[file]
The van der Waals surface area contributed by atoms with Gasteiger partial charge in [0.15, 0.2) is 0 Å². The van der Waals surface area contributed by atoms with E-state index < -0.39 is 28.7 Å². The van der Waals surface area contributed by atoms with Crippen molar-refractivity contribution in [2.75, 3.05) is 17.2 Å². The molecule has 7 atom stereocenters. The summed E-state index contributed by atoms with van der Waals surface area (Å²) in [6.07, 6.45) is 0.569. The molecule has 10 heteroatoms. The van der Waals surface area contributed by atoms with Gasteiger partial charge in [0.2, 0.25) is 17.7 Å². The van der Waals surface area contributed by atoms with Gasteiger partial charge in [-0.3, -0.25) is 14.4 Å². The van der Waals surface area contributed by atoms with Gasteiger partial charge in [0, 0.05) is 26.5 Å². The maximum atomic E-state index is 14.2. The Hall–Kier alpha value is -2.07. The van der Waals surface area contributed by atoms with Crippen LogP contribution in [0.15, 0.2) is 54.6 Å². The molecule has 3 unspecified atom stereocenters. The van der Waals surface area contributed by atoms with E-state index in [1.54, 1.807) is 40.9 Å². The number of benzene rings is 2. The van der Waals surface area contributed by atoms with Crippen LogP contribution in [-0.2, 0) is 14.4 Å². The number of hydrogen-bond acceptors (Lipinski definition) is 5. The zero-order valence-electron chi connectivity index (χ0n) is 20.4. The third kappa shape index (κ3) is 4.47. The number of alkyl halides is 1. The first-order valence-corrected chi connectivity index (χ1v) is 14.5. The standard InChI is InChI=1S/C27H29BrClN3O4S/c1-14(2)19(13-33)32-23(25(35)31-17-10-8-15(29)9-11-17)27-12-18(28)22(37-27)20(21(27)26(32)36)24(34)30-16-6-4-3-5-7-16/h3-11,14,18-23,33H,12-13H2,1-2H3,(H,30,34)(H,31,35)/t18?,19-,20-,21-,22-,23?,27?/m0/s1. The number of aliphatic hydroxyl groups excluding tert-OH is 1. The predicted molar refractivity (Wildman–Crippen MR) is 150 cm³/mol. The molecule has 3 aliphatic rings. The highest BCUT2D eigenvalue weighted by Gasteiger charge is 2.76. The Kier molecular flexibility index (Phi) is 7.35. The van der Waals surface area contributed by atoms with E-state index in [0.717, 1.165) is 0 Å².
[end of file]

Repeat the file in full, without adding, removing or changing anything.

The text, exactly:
The van der Waals surface area contributed by atoms with Gasteiger partial charge in [0.15, 0.2) is 0 Å². The van der Waals surface area contributed by atoms with E-state index < -0.39 is 28.7 Å². The van der Waals surface area contributed by atoms with Crippen molar-refractivity contribution in [2.75, 3.05) is 17.2 Å². The molecule has 7 atom stereocenters. The summed E-state index contributed by atoms with van der Waals surface area (Å²) in [6.07, 6.45) is 0.569. The molecule has 10 heteroatoms. The van der Waals surface area contributed by atoms with Gasteiger partial charge in [0.2, 0.25) is 17.7 Å². The van der Waals surface area contributed by atoms with Gasteiger partial charge in [-0.3, -0.25) is 14.4 Å². The van der Waals surface area contributed by atoms with Gasteiger partial charge in [0, 0.05) is 26.5 Å². The maximum atomic E-state index is 14.2. The Hall–Kier alpha value is -2.07. The van der Waals surface area contributed by atoms with Crippen LogP contribution in [0.15, 0.2) is 54.6 Å². The molecule has 3 unspecified atom stereocenters. The van der Waals surface area contributed by atoms with E-state index in [1.54, 1.807) is 40.9 Å². The number of benzene rings is 2. The van der Waals surface area contributed by atoms with Crippen LogP contribution in [-0.2, 0) is 14.4 Å². The number of hydrogen-bond acceptors (Lipinski definition) is 5. The zero-order valence-electron chi connectivity index (χ0n) is 20.4. The third kappa shape index (κ3) is 4.47. The number of alkyl halides is 1. The first-order valence-corrected chi connectivity index (χ1v) is 14.5. The standard InChI is InChI=1S/C27H29BrClN3O4S/c1-14(2)19(13-33)32-23(25(35)31-17-10-8-15(29)9-11-17)27-12-18(28)22(37-27)20(21(27)26(32)36)24(34)30-16-6-4-3-5-7-16/h3-11,14,18-23,33H,12-13H2,1-2H3,(H,30,34)(H,31,35)/t18?,19-,20-,21-,22-,23?,27?/m0/s1. The number of aliphatic hydroxyl groups excluding tert-OH is 1. The predicted molar refractivity (Wildman–Crippen MR) is 150 cm³/mol. The molecule has 3 aliphatic rings. The highest BCUT2D eigenvalue weighted by Gasteiger charge is 2.76. The Kier molecular flexibility index (Phi) is 7.35. The van der Waals surface area contributed by atoms with E-state index in [0.717, 1.165) is 0 Å².